Yes, it’s dispiriting to get laid off, but MacKay’s book reminds us of the riches that may lie just beyond the horizon, which would have been unavailable had we stayed where we were.

Bottom line: Taking the high road is challenging enough when all is going well. The real test of your character comes from how you respond when things are at their worst. Following the above guidelines will help you show the world—and yourself—that nothing, not even the loss of your job, can hold you back from success.

Note: Nothing in this column is intended to be or should be construed as legal advice. Please consult an attorney for legal questions you may have about your termination.

Filed under: Bruce Weinstein • Economy • Ethics • Job Market
soundoff (5 Responses)
  1. pati mc., camp hill, pa


    Thank you so much for your response, I greatly appreciate your well wishes! You have made my day.

    I remain positive, and although today will be diffcult to say the least, your great advice will be put to good use in my office. Please take pride in the fact that you have helped 20 or so people in a very trying time. Hope to hear more from you in the future. =)

    Thanks again! Hoping for the best!

    September 30, 2008 at 5:55 am |
  2. Bruce Weinstein, Ph.D.

    Thank you for your kind words, Pati. I'm really sorry you lost your job and hope that you'll find rewarding work soon.

    Take good care,


    September 29, 2008 at 5:39 pm |
  3. JJ

    To late for the advice for me. My job went to Mexico and China five years ago. And this company had the nerve to want the employees to train them. So no matter what happens at this point. I have downsized my life. And prepared for whatever comes. I had no choice. Can Wall Street downsize, thats the question.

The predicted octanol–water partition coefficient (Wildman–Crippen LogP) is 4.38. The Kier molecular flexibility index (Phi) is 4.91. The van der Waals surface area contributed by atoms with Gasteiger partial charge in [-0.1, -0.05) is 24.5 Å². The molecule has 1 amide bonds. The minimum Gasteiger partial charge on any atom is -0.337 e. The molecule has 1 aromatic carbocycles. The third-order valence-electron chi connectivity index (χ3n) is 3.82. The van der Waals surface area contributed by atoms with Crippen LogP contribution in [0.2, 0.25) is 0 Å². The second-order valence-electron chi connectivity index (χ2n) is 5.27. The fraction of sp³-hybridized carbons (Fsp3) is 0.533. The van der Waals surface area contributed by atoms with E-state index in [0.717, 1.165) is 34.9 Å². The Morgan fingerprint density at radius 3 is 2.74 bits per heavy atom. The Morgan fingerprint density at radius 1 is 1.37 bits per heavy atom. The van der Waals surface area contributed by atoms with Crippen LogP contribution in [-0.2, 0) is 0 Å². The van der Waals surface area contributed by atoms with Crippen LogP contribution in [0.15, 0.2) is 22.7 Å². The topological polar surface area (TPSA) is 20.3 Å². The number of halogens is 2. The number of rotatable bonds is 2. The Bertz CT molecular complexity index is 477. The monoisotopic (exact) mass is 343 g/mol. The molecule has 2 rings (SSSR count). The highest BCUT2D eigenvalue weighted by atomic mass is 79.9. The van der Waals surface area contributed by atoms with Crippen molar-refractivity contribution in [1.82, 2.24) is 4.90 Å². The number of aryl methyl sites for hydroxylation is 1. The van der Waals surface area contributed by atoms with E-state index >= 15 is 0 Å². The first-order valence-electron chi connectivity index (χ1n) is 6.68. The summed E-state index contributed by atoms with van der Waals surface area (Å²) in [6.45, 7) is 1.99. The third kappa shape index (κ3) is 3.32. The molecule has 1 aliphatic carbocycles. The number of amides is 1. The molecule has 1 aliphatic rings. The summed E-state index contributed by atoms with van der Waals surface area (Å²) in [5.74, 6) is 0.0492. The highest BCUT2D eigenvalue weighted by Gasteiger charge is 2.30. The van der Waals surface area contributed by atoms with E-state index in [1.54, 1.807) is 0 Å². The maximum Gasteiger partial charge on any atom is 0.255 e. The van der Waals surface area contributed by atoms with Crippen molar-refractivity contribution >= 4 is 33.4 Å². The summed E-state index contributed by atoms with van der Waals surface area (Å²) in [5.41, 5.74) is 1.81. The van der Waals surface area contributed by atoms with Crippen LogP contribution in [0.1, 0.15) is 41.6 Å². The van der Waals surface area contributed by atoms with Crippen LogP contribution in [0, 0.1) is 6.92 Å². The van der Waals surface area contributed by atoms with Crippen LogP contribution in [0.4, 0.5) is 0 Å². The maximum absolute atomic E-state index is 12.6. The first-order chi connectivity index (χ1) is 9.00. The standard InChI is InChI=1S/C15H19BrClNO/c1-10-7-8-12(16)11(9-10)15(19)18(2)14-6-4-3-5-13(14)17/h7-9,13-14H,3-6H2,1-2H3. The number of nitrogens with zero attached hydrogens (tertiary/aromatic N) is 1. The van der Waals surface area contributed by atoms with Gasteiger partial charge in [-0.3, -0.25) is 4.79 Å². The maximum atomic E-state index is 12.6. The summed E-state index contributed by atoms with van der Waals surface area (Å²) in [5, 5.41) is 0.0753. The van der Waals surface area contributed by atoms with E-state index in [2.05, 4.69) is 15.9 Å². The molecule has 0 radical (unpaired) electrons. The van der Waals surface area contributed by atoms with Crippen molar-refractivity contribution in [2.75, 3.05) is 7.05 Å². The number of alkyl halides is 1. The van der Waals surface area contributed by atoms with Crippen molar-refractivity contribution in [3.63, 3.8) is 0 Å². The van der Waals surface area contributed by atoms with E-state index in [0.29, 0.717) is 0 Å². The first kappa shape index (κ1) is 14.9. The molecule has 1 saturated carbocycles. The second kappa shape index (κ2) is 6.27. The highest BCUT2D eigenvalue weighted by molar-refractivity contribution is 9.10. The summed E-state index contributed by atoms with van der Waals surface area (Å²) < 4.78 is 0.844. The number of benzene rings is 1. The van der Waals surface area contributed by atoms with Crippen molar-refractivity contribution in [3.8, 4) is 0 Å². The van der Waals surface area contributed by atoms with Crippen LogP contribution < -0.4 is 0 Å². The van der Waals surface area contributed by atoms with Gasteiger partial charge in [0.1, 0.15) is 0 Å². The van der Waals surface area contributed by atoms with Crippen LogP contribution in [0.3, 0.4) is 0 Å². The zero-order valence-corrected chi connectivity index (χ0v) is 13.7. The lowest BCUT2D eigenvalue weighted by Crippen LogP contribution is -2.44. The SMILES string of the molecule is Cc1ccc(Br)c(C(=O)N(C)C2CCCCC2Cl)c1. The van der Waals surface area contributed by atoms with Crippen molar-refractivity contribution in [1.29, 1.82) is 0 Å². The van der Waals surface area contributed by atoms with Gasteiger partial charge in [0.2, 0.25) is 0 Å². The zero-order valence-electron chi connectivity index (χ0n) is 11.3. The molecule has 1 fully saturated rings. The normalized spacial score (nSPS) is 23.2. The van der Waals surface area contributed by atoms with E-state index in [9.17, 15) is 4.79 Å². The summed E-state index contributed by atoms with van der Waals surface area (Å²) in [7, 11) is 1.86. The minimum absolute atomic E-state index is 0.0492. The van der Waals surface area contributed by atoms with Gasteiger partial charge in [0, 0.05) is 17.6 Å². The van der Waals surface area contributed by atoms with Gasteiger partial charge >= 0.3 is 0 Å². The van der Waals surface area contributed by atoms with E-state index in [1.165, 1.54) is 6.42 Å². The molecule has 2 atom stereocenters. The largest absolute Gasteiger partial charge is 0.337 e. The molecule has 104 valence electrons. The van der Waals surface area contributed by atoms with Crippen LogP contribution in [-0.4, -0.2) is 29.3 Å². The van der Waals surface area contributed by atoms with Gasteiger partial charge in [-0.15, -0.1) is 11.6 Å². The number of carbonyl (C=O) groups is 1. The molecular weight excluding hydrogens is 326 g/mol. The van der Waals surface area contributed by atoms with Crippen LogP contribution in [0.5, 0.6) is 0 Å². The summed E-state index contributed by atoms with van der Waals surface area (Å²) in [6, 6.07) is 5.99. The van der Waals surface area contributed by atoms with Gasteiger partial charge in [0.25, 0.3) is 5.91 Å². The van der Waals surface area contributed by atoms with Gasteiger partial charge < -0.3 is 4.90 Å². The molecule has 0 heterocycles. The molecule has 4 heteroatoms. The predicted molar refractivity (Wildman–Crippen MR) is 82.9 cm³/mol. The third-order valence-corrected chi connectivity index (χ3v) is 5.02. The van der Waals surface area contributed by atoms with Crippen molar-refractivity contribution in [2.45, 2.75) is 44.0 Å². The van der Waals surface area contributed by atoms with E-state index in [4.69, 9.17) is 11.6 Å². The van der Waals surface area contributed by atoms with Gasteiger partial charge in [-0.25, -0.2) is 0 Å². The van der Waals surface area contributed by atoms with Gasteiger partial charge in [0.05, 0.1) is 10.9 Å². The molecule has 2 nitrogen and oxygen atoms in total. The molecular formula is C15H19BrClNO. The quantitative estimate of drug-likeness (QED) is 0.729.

September 29, 2008 at 4:57 pm |
  4. pati mc, camp hill, pa

    Well this is timely. As I write this we are packing up my office, which after tomorrow will no longer exist. It is the oddest thing I have ever been through in my life.

    Bruce, I so appreciate your timely advice. I needed this greatly. I've printed out your piece and passed it out to all of my soon-to-be-ex-cowokers. They asked me to thank you.

    September 29, 2008 at 4:32 pm |
  5. Camina T. in Arroyo Grande CA

    Lets keep looking up!This country is a mess. There is always work cleaning up after a mess.Unless we want to sit and rot in our own mess we can find work. If the someone wants to just sit on the money and make everyone else rot that could be a problem however. If we don't REPOWER America with that bright star above our heads (solar power) we are going to be downsized off the planet also.

    September 29, 2008 at 1:34 pm |